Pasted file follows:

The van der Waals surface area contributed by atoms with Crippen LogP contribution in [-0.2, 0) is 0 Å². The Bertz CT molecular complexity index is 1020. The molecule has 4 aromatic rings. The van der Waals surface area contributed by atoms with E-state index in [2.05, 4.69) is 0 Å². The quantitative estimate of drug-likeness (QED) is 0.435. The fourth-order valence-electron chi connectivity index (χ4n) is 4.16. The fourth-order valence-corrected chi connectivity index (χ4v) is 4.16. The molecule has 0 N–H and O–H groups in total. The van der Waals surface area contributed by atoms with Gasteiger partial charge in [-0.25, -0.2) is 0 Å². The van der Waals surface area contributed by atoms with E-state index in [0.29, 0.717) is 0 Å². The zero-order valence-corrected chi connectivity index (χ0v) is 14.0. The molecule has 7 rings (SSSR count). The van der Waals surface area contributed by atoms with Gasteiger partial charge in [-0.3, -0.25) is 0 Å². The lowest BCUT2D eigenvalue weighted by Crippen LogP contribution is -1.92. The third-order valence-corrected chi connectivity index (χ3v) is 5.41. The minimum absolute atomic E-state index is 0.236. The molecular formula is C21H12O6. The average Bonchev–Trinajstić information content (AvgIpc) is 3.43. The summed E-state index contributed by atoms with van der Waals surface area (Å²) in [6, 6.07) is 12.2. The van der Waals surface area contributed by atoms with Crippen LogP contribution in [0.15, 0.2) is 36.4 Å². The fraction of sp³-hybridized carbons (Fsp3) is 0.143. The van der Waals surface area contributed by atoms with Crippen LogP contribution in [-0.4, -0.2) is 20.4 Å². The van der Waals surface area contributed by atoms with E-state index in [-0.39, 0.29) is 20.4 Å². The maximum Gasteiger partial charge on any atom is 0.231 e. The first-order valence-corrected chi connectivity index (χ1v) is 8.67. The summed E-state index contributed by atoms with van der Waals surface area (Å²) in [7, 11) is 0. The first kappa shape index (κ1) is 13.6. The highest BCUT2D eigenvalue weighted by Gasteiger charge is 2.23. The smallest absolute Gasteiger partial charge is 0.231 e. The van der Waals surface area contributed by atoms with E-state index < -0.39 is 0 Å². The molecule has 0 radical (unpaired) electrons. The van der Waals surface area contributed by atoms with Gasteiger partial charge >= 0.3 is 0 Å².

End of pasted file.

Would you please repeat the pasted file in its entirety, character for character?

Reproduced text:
The van der Waals surface area contributed by atoms with Crippen LogP contribution in [-0.2, 0) is 0 Å². The Bertz CT molecular complexity index is 1020. The molecule has 4 aromatic rings. The van der Waals surface area contributed by atoms with E-state index in [2.05, 4.69) is 0 Å². The quantitative estimate of drug-likeness (QED) is 0.435. The fourth-order valence-electron chi connectivity index (χ4n) is 4.16. The fourth-order valence-corrected chi connectivity index (χ4v) is 4.16. The molecule has 0 N–H and O–H groups in total. The van der Waals surface area contributed by atoms with Gasteiger partial charge in [-0.25, -0.2) is 0 Å². The van der Waals surface area contributed by atoms with E-state index in [0.29, 0.717) is 0 Å². The zero-order valence-corrected chi connectivity index (χ0v) is 14.0. The molecule has 7 rings (SSSR count). The van der Waals surface area contributed by atoms with Gasteiger partial charge in [-0.3, -0.25) is 0 Å². The lowest BCUT2D eigenvalue weighted by Crippen LogP contribution is -1.92. The third-order valence-corrected chi connectivity index (χ3v) is 5.41. The minimum absolute atomic E-state index is 0.236. The molecular formula is C21H12O6. The average Bonchev–Trinajstić information content (AvgIpc) is 3.43. The summed E-state index contributed by atoms with van der Waals surface area (Å²) in [6, 6.07) is 12.2. The van der Waals surface area contributed by atoms with Crippen LogP contribution in [0.15, 0.2) is 36.4 Å². The fraction of sp³-hybridized carbons (Fsp3) is 0.143. The van der Waals surface area contributed by atoms with Crippen LogP contribution in [-0.4, -0.2) is 20.4 Å². The van der Waals surface area contributed by atoms with E-state index in [-0.39, 0.29) is 20.4 Å². The maximum Gasteiger partial charge on any atom is 0.231 e. The first-order valence-corrected chi connectivity index (χ1v) is 8.67. The summed E-state index contributed by atoms with van der Waals surface area (Å²) in [7, 11) is 0. The first kappa shape index (κ1) is 13.6. The highest BCUT2D eigenvalue weighted by Gasteiger charge is 2.23. The smallest absolute Gasteiger partial charge is 0.231 e. The van der Waals surface area contributed by atoms with E-state index < -0.39 is 0 Å². The molecule has 0 radical (unpaired) electrons. The van der Waals surface area contributed by atoms with Gasteiger partial charge >= 0.3 is 0 Å².